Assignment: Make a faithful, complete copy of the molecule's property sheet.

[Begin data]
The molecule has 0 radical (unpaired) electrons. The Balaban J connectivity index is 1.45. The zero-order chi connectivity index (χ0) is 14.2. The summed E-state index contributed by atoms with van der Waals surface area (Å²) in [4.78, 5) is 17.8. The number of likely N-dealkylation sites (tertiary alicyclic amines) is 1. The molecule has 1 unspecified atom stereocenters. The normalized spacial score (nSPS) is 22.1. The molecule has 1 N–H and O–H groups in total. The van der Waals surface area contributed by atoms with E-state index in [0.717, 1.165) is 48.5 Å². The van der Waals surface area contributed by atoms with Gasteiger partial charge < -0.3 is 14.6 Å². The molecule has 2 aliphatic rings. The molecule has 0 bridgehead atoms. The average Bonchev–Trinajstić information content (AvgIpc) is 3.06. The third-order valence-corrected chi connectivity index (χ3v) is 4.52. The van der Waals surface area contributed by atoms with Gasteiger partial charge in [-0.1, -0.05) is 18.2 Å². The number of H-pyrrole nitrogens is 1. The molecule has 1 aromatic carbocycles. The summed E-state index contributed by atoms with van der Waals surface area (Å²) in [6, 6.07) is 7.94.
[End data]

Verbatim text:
The molecule has 0 radical (unpaired) electrons. The Balaban J connectivity index is 1.45. The zero-order chi connectivity index (χ0) is 14.2. The summed E-state index contributed by atoms with van der Waals surface area (Å²) in [4.78, 5) is 17.8. The number of likely N-dealkylation sites (tertiary alicyclic amines) is 1. The molecule has 1 unspecified atom stereocenters. The normalized spacial score (nSPS) is 22.1. The molecule has 1 N–H and O–H groups in total. The van der Waals surface area contributed by atoms with E-state index in [0.717, 1.165) is 48.5 Å². The van der Waals surface area contributed by atoms with Gasteiger partial charge < -0.3 is 14.6 Å². The molecule has 2 aliphatic rings. The molecule has 0 bridgehead atoms. The average Bonchev–Trinajstić information content (AvgIpc) is 3.06. The third-order valence-corrected chi connectivity index (χ3v) is 4.52. The van der Waals surface area contributed by atoms with Gasteiger partial charge in [-0.1, -0.05) is 18.2 Å². The number of H-pyrrole nitrogens is 1. The molecule has 1 aromatic carbocycles. The summed E-state index contributed by atoms with van der Waals surface area (Å²) in [6, 6.07) is 7.94.